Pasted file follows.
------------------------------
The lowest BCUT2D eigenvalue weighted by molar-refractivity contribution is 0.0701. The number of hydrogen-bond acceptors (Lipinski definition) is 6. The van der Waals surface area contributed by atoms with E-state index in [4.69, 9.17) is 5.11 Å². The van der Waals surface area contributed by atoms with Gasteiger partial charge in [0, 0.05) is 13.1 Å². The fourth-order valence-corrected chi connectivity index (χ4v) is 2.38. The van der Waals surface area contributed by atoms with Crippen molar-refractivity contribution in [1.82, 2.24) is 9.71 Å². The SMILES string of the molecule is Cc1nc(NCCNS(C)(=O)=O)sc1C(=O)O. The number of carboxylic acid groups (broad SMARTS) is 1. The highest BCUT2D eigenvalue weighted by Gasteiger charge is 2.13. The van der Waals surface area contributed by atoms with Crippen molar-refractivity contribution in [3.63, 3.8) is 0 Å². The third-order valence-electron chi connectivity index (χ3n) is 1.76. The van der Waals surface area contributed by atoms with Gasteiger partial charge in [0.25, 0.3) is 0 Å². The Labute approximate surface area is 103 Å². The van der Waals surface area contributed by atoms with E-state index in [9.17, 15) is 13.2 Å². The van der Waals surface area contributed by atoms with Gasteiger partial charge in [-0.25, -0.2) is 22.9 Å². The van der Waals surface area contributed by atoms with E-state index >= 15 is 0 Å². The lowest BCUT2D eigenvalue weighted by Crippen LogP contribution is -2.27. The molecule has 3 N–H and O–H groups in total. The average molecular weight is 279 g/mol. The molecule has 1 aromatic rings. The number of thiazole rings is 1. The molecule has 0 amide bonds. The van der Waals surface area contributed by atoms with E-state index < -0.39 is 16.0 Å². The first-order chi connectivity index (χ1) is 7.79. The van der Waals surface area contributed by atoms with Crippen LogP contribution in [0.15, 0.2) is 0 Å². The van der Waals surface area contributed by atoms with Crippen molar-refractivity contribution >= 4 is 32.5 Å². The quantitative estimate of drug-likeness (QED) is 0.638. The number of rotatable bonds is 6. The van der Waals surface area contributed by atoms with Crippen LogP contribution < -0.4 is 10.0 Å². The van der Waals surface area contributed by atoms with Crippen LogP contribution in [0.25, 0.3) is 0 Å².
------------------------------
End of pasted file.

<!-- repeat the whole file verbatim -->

The lowest BCUT2D eigenvalue weighted by molar-refractivity contribution is 0.0701. The number of hydrogen-bond acceptors (Lipinski definition) is 6. The van der Waals surface area contributed by atoms with E-state index in [4.69, 9.17) is 5.11 Å². The van der Waals surface area contributed by atoms with Gasteiger partial charge in [0, 0.05) is 13.1 Å². The fourth-order valence-corrected chi connectivity index (χ4v) is 2.38. The van der Waals surface area contributed by atoms with Crippen molar-refractivity contribution in [1.82, 2.24) is 9.71 Å². The SMILES string of the molecule is Cc1nc(NCCNS(C)(=O)=O)sc1C(=O)O. The number of carboxylic acid groups (broad SMARTS) is 1. The highest BCUT2D eigenvalue weighted by Gasteiger charge is 2.13. The van der Waals surface area contributed by atoms with Crippen molar-refractivity contribution in [3.63, 3.8) is 0 Å². The third-order valence-electron chi connectivity index (χ3n) is 1.76. The van der Waals surface area contributed by atoms with Gasteiger partial charge in [0.25, 0.3) is 0 Å². The Labute approximate surface area is 103 Å². The van der Waals surface area contributed by atoms with E-state index in [9.17, 15) is 13.2 Å². The van der Waals surface area contributed by atoms with Gasteiger partial charge in [-0.25, -0.2) is 22.9 Å². The van der Waals surface area contributed by atoms with E-state index >= 15 is 0 Å². The lowest BCUT2D eigenvalue weighted by Crippen LogP contribution is -2.27. The molecule has 3 N–H and O–H groups in total. The average molecular weight is 279 g/mol. The molecule has 1 aromatic rings. The number of thiazole rings is 1. The molecule has 0 amide bonds. The van der Waals surface area contributed by atoms with E-state index < -0.39 is 16.0 Å². The first-order chi connectivity index (χ1) is 7.79. The van der Waals surface area contributed by atoms with Crippen LogP contribution in [0.15, 0.2) is 0 Å². The van der Waals surface area contributed by atoms with Crippen molar-refractivity contribution >= 4 is 32.5 Å². The quantitative estimate of drug-likeness (QED) is 0.638. The number of rotatable bonds is 6. The van der Waals surface area contributed by atoms with Crippen LogP contribution < -0.4 is 10.0 Å². The van der Waals surface area contributed by atoms with Crippen LogP contribution in [0.25, 0.3) is 0 Å².